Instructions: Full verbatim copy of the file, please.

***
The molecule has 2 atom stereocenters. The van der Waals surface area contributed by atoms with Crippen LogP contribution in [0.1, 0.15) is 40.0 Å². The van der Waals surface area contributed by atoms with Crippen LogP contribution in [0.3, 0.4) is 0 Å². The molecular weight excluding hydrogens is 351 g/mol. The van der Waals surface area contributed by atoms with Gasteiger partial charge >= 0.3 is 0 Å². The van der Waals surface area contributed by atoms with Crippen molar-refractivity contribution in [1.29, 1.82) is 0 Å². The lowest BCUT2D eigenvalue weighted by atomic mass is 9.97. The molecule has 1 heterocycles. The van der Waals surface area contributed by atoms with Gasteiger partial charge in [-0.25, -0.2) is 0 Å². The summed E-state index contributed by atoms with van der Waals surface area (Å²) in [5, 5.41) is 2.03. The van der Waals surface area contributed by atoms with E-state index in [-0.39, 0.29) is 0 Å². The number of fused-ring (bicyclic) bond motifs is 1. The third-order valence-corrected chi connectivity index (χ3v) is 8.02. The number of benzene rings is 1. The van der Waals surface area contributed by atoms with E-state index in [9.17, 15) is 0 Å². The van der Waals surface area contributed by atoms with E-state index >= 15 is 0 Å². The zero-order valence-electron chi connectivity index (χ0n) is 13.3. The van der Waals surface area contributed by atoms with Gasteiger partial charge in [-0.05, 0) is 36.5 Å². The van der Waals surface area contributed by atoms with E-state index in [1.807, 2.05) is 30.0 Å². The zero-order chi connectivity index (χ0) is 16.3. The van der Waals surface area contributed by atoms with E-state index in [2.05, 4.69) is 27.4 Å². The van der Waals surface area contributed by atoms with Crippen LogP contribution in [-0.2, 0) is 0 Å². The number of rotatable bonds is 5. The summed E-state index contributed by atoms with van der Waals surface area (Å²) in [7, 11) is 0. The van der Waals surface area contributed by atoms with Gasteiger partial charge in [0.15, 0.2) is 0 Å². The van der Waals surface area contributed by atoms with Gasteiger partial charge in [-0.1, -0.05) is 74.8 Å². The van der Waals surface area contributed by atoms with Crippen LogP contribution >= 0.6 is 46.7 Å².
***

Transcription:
The molecule has 2 atom stereocenters. The van der Waals surface area contributed by atoms with Crippen LogP contribution in [0.1, 0.15) is 40.0 Å². The van der Waals surface area contributed by atoms with Crippen LogP contribution in [0.3, 0.4) is 0 Å². The molecular weight excluding hydrogens is 351 g/mol. The van der Waals surface area contributed by atoms with Gasteiger partial charge >= 0.3 is 0 Å². The van der Waals surface area contributed by atoms with Crippen molar-refractivity contribution in [1.29, 1.82) is 0 Å². The lowest BCUT2D eigenvalue weighted by atomic mass is 9.97. The molecule has 1 heterocycles. The van der Waals surface area contributed by atoms with Gasteiger partial charge in [-0.25, -0.2) is 0 Å². The summed E-state index contributed by atoms with van der Waals surface area (Å²) in [5, 5.41) is 2.03. The van der Waals surface area contributed by atoms with E-state index in [-0.39, 0.29) is 0 Å². The number of fused-ring (bicyclic) bond motifs is 1. The third-order valence-corrected chi connectivity index (χ3v) is 8.02. The number of benzene rings is 1. The van der Waals surface area contributed by atoms with E-state index in [9.17, 15) is 0 Å². The van der Waals surface area contributed by atoms with E-state index >= 15 is 0 Å². The zero-order valence-electron chi connectivity index (χ0n) is 13.3. The van der Waals surface area contributed by atoms with Gasteiger partial charge in [-0.05, 0) is 36.5 Å². The van der Waals surface area contributed by atoms with E-state index in [1.807, 2.05) is 30.0 Å². The zero-order chi connectivity index (χ0) is 16.3. The van der Waals surface area contributed by atoms with E-state index in [2.05, 4.69) is 27.4 Å². The van der Waals surface area contributed by atoms with Crippen LogP contribution in [-0.2, 0) is 0 Å². The number of rotatable bonds is 5. The summed E-state index contributed by atoms with van der Waals surface area (Å²) in [7, 11) is 0. The van der Waals surface area contributed by atoms with Gasteiger partial charge in [0.15, 0.2) is 0 Å². The van der Waals surface area contributed by atoms with Gasteiger partial charge in [-0.1, -0.05) is 74.8 Å². The van der Waals surface area contributed by atoms with Crippen LogP contribution >= 0.6 is 46.7 Å².